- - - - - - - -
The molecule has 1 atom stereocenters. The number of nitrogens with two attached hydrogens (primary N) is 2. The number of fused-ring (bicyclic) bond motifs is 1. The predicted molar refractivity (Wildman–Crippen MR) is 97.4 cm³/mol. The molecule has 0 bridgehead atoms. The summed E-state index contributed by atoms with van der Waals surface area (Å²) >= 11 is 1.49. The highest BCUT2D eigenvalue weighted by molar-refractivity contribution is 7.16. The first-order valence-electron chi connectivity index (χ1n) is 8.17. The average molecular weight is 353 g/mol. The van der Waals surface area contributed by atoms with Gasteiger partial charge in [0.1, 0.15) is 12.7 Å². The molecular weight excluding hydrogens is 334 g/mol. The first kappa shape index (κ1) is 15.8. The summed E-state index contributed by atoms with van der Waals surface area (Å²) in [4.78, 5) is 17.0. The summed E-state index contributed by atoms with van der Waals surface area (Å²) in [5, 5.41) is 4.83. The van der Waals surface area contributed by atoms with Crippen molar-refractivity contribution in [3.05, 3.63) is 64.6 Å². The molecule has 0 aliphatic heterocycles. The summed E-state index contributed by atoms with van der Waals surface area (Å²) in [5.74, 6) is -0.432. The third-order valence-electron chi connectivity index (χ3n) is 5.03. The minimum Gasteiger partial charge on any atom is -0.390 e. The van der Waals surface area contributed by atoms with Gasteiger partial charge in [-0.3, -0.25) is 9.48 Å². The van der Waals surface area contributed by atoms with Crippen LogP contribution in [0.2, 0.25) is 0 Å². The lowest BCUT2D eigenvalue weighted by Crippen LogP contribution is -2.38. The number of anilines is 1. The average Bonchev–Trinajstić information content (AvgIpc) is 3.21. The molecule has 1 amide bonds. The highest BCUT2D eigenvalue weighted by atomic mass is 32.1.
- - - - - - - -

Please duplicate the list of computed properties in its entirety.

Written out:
The molecule has 1 atom stereocenters. The number of nitrogens with two attached hydrogens (primary N) is 2. The number of fused-ring (bicyclic) bond motifs is 1. The predicted molar refractivity (Wildman–Crippen MR) is 97.4 cm³/mol. The molecule has 0 bridgehead atoms. The summed E-state index contributed by atoms with van der Waals surface area (Å²) >= 11 is 1.49. The highest BCUT2D eigenvalue weighted by molar-refractivity contribution is 7.16. The first-order valence-electron chi connectivity index (χ1n) is 8.17. The average molecular weight is 353 g/mol. The van der Waals surface area contributed by atoms with Gasteiger partial charge in [0.1, 0.15) is 12.7 Å². The molecular weight excluding hydrogens is 334 g/mol. The first kappa shape index (κ1) is 15.8. The summed E-state index contributed by atoms with van der Waals surface area (Å²) in [4.78, 5) is 17.0. The summed E-state index contributed by atoms with van der Waals surface area (Å²) in [5, 5.41) is 4.83. The van der Waals surface area contributed by atoms with Crippen molar-refractivity contribution in [3.05, 3.63) is 64.6 Å². The molecule has 0 aliphatic heterocycles. The summed E-state index contributed by atoms with van der Waals surface area (Å²) in [5.74, 6) is -0.432. The third-order valence-electron chi connectivity index (χ3n) is 5.03. The minimum Gasteiger partial charge on any atom is -0.390 e. The van der Waals surface area contributed by atoms with Gasteiger partial charge in [-0.3, -0.25) is 9.48 Å². The van der Waals surface area contributed by atoms with Crippen LogP contribution in [0.2, 0.25) is 0 Å². The lowest BCUT2D eigenvalue weighted by Crippen LogP contribution is -2.38. The number of anilines is 1. The average Bonchev–Trinajstić information content (AvgIpc) is 3.21. The molecule has 1 amide bonds. The highest BCUT2D eigenvalue weighted by atomic mass is 32.1.